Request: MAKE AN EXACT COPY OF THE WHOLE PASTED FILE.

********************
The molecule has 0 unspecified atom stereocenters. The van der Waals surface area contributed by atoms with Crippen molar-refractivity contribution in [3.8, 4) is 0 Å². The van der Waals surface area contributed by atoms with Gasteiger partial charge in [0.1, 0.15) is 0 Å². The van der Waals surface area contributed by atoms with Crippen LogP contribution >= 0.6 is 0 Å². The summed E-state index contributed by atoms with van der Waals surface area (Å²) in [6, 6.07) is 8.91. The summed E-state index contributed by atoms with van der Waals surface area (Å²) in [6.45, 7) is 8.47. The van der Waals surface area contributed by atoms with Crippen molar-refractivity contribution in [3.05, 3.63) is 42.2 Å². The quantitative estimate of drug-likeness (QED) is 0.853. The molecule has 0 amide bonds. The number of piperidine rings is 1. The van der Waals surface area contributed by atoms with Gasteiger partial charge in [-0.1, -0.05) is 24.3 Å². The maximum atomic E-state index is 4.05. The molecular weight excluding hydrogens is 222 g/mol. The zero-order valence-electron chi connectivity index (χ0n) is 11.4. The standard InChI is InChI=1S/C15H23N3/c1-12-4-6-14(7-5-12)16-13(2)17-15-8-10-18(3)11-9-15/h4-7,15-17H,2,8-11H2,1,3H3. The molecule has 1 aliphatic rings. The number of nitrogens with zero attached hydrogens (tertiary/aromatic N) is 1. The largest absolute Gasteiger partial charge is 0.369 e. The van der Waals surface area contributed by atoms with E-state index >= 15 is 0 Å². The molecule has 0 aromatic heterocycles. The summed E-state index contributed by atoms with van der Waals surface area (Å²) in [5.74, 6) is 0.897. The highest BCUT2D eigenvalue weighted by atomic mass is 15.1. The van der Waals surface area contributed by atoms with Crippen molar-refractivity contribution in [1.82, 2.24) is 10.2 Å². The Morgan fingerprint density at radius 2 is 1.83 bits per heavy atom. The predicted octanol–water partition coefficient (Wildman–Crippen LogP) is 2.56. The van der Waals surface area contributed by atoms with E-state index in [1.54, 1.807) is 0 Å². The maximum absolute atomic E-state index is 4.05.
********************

The molecule has 0 unspecified atom stereocenters. The van der Waals surface area contributed by atoms with Crippen molar-refractivity contribution in [3.8, 4) is 0 Å². The van der Waals surface area contributed by atoms with Gasteiger partial charge in [0.1, 0.15) is 0 Å². The van der Waals surface area contributed by atoms with Crippen LogP contribution >= 0.6 is 0 Å². The summed E-state index contributed by atoms with van der Waals surface area (Å²) in [6, 6.07) is 8.91. The summed E-state index contributed by atoms with van der Waals surface area (Å²) in [6.45, 7) is 8.47. The van der Waals surface area contributed by atoms with Crippen molar-refractivity contribution in [3.05, 3.63) is 42.2 Å². The quantitative estimate of drug-likeness (QED) is 0.853. The molecule has 0 amide bonds. The number of piperidine rings is 1. The van der Waals surface area contributed by atoms with Gasteiger partial charge in [-0.1, -0.05) is 24.3 Å². The maximum atomic E-state index is 4.05. The molecular weight excluding hydrogens is 222 g/mol. The zero-order valence-electron chi connectivity index (χ0n) is 11.4. The standard InChI is InChI=1S/C15H23N3/c1-12-4-6-14(7-5-12)16-13(2)17-15-8-10-18(3)11-9-15/h4-7,15-17H,2,8-11H2,1,3H3. The molecule has 1 aliphatic rings. The number of nitrogens with zero attached hydrogens (tertiary/aromatic N) is 1. The largest absolute Gasteiger partial charge is 0.369 e. The van der Waals surface area contributed by atoms with E-state index >= 15 is 0 Å². The molecule has 0 aromatic heterocycles. The summed E-state index contributed by atoms with van der Waals surface area (Å²) in [5.74, 6) is 0.897. The highest BCUT2D eigenvalue weighted by atomic mass is 15.1. The van der Waals surface area contributed by atoms with Crippen molar-refractivity contribution in [1.82, 2.24) is 10.2 Å². The Morgan fingerprint density at radius 2 is 1.83 bits per heavy atom. The predicted octanol–water partition coefficient (Wildman–Crippen LogP) is 2.56. The van der Waals surface area contributed by atoms with E-state index in [1.54, 1.807) is 0 Å². The maximum absolute atomic E-state index is 4.05.